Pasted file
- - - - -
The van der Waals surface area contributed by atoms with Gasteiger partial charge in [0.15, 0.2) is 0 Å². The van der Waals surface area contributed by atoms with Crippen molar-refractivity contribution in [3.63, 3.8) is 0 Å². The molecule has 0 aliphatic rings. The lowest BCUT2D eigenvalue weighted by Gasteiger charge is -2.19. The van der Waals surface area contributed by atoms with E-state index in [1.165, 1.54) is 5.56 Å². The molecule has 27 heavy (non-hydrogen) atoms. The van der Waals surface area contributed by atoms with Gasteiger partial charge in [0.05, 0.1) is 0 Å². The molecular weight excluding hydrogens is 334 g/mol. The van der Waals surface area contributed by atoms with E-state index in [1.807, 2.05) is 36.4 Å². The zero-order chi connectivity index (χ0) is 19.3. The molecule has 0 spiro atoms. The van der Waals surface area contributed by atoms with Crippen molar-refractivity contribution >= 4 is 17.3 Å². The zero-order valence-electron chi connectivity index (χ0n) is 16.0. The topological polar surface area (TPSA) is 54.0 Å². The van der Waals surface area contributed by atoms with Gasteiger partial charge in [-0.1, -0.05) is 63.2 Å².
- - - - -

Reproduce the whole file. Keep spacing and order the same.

The van der Waals surface area contributed by atoms with Gasteiger partial charge in [0.15, 0.2) is 0 Å². The van der Waals surface area contributed by atoms with Crippen molar-refractivity contribution in [3.63, 3.8) is 0 Å². The molecule has 0 aliphatic rings. The lowest BCUT2D eigenvalue weighted by Gasteiger charge is -2.19. The van der Waals surface area contributed by atoms with E-state index in [1.165, 1.54) is 5.56 Å². The molecule has 27 heavy (non-hydrogen) atoms. The van der Waals surface area contributed by atoms with Gasteiger partial charge in [0.05, 0.1) is 0 Å². The molecular weight excluding hydrogens is 334 g/mol. The van der Waals surface area contributed by atoms with E-state index in [1.807, 2.05) is 36.4 Å². The zero-order chi connectivity index (χ0) is 19.3. The molecule has 0 spiro atoms. The van der Waals surface area contributed by atoms with Crippen molar-refractivity contribution >= 4 is 17.3 Å². The zero-order valence-electron chi connectivity index (χ0n) is 16.0. The topological polar surface area (TPSA) is 54.0 Å². The van der Waals surface area contributed by atoms with Gasteiger partial charge in [-0.1, -0.05) is 63.2 Å².